have difficulty describing facts or details of offense

be the first to leave the scene of the crime, and the first to get caught

be confused about who is responsible for the crime and "confess" even though innocent. 


(American Association for Mentally Retarded) Fact Sheet on The Death Penalty and People with Mental retardation states:

People with mental retardation function at lower levels, both adaptively and intellectually, than the population at large.

People with mental retardation are often impulsive, which may result in acts that people of average abilities could refrain from-The Death Penalty is disproportionate to the level of culpability possible for people with mental retardation-   Executing people with mental retardation does not serve justice.

The AAMR also states that:

People with mental retardation should not be eligible for the death penalty. This is not to suggest that people with mental retardation should not be punished when they break the law, nor does it suggest that people with mental retardation are not responsible for their actions.

It suggests that people with mental retardation cannot be held culpable for crimes to the extent that the death penalty would be considered an appropriate punishment.


Who's crazy - the people on the inside or the outside?  

Russell Weston, the paranoid schizophrenic who killed two U.S. Capitol Police officers in 1998, is not getting treatment for his mental illness because if he were treated and recovered enough to stand trial, he might get the death penalty. In other words, to stave off the threat of execution, he has to stay sick. 

To cure him could kill him. His lawyers, on the outside, apparently think this is rational. Even humane. By not treating a treatable disease and relieving pain, they are conceivably saving a life. Who's crazy now? The death penalty has introduced this medical paradox. 

The law is clear that states are not allowed to execute the insane. In 1992, the Louisiana Supreme Court decided that the state could not mandate treatment in order to make a convict well enough to be executed. The "medicate-to-execute" scheme would violate the prisoner's constitutional rights to privacy and protection from cruel and unusual punishment.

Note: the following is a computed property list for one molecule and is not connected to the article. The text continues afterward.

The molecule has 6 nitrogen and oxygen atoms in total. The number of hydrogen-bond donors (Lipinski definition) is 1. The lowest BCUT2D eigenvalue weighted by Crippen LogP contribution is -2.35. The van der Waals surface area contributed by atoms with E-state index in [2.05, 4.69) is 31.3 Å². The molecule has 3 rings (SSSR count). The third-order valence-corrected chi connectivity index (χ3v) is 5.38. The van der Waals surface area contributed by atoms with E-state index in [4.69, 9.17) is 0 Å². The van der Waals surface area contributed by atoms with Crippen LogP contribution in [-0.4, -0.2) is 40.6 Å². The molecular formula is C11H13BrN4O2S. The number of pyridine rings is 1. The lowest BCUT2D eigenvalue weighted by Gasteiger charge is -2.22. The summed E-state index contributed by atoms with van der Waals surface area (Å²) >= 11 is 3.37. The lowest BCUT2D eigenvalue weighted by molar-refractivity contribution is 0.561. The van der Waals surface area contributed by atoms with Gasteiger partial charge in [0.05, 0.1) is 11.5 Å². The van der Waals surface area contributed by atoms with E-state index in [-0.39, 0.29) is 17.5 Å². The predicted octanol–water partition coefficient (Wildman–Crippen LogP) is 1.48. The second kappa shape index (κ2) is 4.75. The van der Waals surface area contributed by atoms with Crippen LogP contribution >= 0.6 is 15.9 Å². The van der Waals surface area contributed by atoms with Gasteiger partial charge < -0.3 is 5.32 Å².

So Michael Owen Perry, a paranoid schizophrenic who blasted his relatives away with a shotgun nearly 20 years ago, remains on death row, chattering loudly to himself about God, the Mafia and Olivia Newton-John, according to news reports. How do we feel about letting people slowly succumb to a disease when there is treatment available to help them? This is what happened in the terrible Tuskegee experiment half a century ago when black Americans were left without effective treatment for syphilis so researchers could study the natural course of the disease. 

The Clinton administration officially apologized for that outrage. 

Withholding treatment when effective therapy is available and a patient could benefit from it is, on the face of it, immoral. But the death penalty has turned medical ethics upside down. To be sure, the purpose of medicine is to relieve suffering and help patients overcome illness and injury. 

Advances in psychiatric medicine - better drugs, better therapeutic services - have brought new hope into the mental health field. At the same time, physicians are also supposed to follow the dictum: Do no harm. Medicating patients so that they can be executed would certainly constitute "doing harm." In this way, physicians can justify to themselves not treating a treatable problem. It is a choice between the lesser of 2 harms.

 "The eventual suffering of death is worse than suffering without treatment," says Michael Perlin, professor of law at New York Law School. "What is the most suffering? What is less suffering?"

 As Perlin points out, physicians inflict suffering on their patients all the time in order to prevent death. Look at invasive surgeries and powerful drug treatments: open heart surgery that cracks open ribs and reroutes blood vessels and toxic chemotherapy that wipes out the immune system. These "harmful" treatments are prescribed in the pursuit of a cure - to prevent the greater harm of dying from the disease. 

So, how harmful can it be to go without medication for schizophrenia if non-treatment can prevent the greater harm of dying by execution? Today about 3,700 people are on death row. Many have some form of mental illness. But very few are too insane to be executed.

 "The standard for being found mentally incompetent is hard to reach," says Richard Dieter, executive director of the Death Penalty Information Center. "It's rare that anybody gets spared for this reason." There's not a lot of sympathy for people who have been convicted of horrendous crimes, no matter what their state of mind. But the paradox, where to cure 'em is to kill 'em, does grievous harm to the medical profession. 

Physicians and mental health workers who take care of prisoners can't be "good" doctors - neither good-competent nor good-moral. "It puts conscientious mental health professionals in a very difficult position," says Michael Radelet, chairman of the sociology department at the University of Florida and author of "Executing the Mentally Ill.

" That violation of medical ethics has broader implications. Whatever people think of the death penalty, the medical paradox on death row defies common sense - and common decency. 

(source: Washington Post)